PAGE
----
“I believe, fundamentally, that the epidemic of mass incarceration affects us all as a community, either directly or indirectly,” said Courtnie N. Wolfgang, assistant professor and undergraduate program director, VCUarts Department of Art Education and 2017-18 Service-Learning Faculty Fellow. “And that most people, especially youth - who have the most to lose from mass incarceration - either don't have all the information they need to advocate for change or they don't know where to begin.”
Mass incarceration. What does it mean? It means that one of every three black men will be incarcerated in their lives. It means that each year, Virginia incarcerates more than 10,000 youth, most between the ages of 8 and 15. Virginia refers children to the juvenile justice system at a higher rate than any state in the country, and the commonwealth spends 15 times more on incarcerating youth than on educating them.
So how does this relate to Wolfgang’s work as a professor in VCUarts?
After earning her bachelor’s and master’s degrees from the University of Georgia, Wolfgang taught visual arts for five years in Atlanta’s public schools. “I know how powerless one can feel when trying to support and advocate for their students.”
After earning her Ph.D. at The Ohio State University and teaching at the University of South Carolina, Wolfgang came to VCU in 2014. She now focuses on justice-oriented practices of teaching, curricular development and advocacy, specifically in spaces of incarceration (youth and adult) and with public schools. She is a faculty member with Open Minds, and her current and previous service-learning courses include:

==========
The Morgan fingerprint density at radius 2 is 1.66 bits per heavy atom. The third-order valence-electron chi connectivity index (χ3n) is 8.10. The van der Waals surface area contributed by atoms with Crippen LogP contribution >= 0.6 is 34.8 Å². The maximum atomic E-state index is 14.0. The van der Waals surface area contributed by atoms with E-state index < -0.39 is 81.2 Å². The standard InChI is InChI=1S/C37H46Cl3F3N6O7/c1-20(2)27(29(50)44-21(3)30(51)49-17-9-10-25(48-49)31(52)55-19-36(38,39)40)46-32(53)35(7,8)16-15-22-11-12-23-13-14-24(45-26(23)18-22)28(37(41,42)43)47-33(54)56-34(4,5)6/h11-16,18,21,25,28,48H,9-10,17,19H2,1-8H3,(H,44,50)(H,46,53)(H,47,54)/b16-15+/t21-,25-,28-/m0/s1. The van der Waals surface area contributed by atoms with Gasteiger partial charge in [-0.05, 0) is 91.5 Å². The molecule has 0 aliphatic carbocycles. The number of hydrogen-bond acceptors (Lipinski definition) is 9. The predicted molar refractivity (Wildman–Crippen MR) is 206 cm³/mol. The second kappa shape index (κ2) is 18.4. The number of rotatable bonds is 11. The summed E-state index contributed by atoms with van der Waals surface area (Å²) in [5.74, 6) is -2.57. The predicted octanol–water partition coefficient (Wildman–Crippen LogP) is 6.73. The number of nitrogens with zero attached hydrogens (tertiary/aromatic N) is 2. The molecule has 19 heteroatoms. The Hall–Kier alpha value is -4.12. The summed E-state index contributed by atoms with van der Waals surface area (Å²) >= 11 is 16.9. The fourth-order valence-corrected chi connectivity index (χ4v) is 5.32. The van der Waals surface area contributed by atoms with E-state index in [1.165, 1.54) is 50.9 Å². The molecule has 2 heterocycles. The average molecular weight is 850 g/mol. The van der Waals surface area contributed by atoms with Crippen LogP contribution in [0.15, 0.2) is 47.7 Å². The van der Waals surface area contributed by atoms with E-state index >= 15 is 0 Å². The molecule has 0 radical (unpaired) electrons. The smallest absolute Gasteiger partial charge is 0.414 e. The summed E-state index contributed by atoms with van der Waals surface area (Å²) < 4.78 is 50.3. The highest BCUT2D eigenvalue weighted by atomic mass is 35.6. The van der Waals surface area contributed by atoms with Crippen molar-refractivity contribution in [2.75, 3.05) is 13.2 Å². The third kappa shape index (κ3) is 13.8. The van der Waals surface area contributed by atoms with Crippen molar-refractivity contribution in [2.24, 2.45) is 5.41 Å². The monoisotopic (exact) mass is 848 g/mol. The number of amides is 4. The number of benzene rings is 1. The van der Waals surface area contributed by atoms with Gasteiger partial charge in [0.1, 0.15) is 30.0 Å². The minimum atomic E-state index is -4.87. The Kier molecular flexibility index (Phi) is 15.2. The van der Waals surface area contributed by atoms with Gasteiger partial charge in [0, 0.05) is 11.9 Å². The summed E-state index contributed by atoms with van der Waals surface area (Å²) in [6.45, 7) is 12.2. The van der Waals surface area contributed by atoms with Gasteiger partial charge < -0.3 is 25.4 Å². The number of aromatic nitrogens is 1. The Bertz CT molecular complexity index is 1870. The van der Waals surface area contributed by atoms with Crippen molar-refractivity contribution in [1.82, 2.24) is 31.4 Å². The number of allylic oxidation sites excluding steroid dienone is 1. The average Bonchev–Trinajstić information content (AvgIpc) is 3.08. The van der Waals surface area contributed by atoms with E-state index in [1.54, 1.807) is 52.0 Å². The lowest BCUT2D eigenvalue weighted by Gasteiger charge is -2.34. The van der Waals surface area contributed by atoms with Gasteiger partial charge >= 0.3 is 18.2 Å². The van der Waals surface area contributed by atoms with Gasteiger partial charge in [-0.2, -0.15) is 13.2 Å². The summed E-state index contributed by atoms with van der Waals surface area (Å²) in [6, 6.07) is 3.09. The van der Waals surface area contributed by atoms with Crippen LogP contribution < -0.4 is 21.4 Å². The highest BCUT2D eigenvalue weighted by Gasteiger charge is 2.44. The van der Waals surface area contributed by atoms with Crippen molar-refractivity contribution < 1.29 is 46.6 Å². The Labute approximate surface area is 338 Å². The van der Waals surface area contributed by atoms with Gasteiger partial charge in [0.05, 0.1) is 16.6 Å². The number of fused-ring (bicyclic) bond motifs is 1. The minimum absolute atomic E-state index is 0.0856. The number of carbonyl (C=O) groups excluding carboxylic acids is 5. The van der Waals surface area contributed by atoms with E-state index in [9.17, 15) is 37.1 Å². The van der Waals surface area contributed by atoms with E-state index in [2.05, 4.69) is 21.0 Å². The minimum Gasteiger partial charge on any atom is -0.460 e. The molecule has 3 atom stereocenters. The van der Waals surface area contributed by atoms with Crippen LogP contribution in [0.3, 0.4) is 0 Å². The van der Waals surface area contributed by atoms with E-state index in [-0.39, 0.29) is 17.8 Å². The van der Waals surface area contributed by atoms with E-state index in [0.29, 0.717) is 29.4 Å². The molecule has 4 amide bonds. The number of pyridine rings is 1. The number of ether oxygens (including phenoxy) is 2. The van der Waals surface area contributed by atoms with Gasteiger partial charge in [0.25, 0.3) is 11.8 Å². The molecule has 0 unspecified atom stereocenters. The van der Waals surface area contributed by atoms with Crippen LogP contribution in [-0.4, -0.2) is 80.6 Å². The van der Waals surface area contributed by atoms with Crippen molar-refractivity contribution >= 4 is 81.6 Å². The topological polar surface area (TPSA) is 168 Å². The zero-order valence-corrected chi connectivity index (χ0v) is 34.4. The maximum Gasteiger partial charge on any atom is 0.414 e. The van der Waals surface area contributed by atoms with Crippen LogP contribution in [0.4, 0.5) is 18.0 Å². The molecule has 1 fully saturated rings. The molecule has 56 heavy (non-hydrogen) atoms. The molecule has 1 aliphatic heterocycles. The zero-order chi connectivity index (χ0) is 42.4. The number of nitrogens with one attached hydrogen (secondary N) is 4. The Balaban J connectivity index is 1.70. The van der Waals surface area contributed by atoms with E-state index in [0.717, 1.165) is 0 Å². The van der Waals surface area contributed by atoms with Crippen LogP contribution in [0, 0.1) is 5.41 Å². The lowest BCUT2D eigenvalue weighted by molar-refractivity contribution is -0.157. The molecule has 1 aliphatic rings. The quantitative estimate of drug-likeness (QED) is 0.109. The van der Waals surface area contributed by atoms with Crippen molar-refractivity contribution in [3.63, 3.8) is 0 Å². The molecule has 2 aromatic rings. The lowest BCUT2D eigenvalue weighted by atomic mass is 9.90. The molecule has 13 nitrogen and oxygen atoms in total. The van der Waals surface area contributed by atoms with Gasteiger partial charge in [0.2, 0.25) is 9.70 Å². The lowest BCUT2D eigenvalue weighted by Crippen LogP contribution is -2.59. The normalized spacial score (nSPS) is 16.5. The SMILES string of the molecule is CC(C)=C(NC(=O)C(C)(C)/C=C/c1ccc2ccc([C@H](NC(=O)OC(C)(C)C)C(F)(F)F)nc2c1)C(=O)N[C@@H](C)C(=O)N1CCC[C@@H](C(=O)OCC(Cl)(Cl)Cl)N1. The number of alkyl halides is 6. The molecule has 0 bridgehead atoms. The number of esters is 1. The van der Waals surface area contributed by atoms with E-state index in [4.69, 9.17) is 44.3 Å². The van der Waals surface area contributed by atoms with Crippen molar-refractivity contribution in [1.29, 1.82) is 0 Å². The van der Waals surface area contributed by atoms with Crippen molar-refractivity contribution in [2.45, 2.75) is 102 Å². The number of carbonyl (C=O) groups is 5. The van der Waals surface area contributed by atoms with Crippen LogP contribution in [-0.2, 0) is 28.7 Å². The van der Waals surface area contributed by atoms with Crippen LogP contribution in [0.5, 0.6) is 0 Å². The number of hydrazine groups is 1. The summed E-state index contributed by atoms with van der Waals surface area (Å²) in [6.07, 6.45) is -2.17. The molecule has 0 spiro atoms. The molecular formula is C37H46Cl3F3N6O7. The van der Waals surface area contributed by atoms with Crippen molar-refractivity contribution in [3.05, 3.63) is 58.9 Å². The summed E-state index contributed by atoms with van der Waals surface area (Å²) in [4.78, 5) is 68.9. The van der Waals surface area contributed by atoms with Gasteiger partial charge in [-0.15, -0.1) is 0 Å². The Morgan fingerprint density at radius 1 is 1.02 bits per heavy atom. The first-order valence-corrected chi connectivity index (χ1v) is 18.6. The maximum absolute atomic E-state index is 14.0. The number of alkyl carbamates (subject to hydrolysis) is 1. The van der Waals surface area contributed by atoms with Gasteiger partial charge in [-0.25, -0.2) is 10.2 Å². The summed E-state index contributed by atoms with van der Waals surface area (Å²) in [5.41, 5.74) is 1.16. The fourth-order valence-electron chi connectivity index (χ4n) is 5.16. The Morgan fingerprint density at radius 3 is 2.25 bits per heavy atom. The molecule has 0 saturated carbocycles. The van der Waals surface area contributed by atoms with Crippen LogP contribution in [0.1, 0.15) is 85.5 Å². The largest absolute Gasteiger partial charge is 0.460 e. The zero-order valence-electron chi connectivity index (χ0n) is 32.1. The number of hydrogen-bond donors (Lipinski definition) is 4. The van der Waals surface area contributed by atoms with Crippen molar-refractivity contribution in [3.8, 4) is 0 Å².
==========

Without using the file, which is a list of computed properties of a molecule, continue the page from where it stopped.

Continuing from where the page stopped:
Most recently, Wolfgang’s work with Performing Statistics has allowed her to develop arts-based curriculum aligned with Virginia teaching standards in an effort to spark in-school dialogue and action. The project, a partnership between Art180 and the Legal Aid Justice Center, connects incarcerated teens with artists, designers, educators and Virginia’s leading policy advocates to transform the juvenile justice system through school engagement, police training and a traveling art exhibition.
“The purpose of the curriculum is to make it easier for teachers to fold in content related to mass incarceration of youth in the state of Virginia to their existing curriculum,” Wolfgang said. “We hope this curriculum, and the teacher workgroups we plan to initiate this academic year, will help provide resources and ideas, as well as a cohort or fellowship of caring teaching professionals.”
Wolfgang credits VCUarts Art Education graduate student Tesni Stephen ’16 for helping get the curriculum off the ground, and she will continue to involve her Art Education students throughout the process.
“Some of my students already have teaching experience and others will start their professional teaching careers after graduation - I’m excited to involve them in this project,” she said. “Schools are community entities. Teachers have been part of a sharing economy since before it was part of our lexicon. Community engagement requires listening, adapting, knowing when to speak and when to let someone else fill the room with their ideas. That's what I try to instill in my students studying to be educators. That is what I try to model in my own practice.”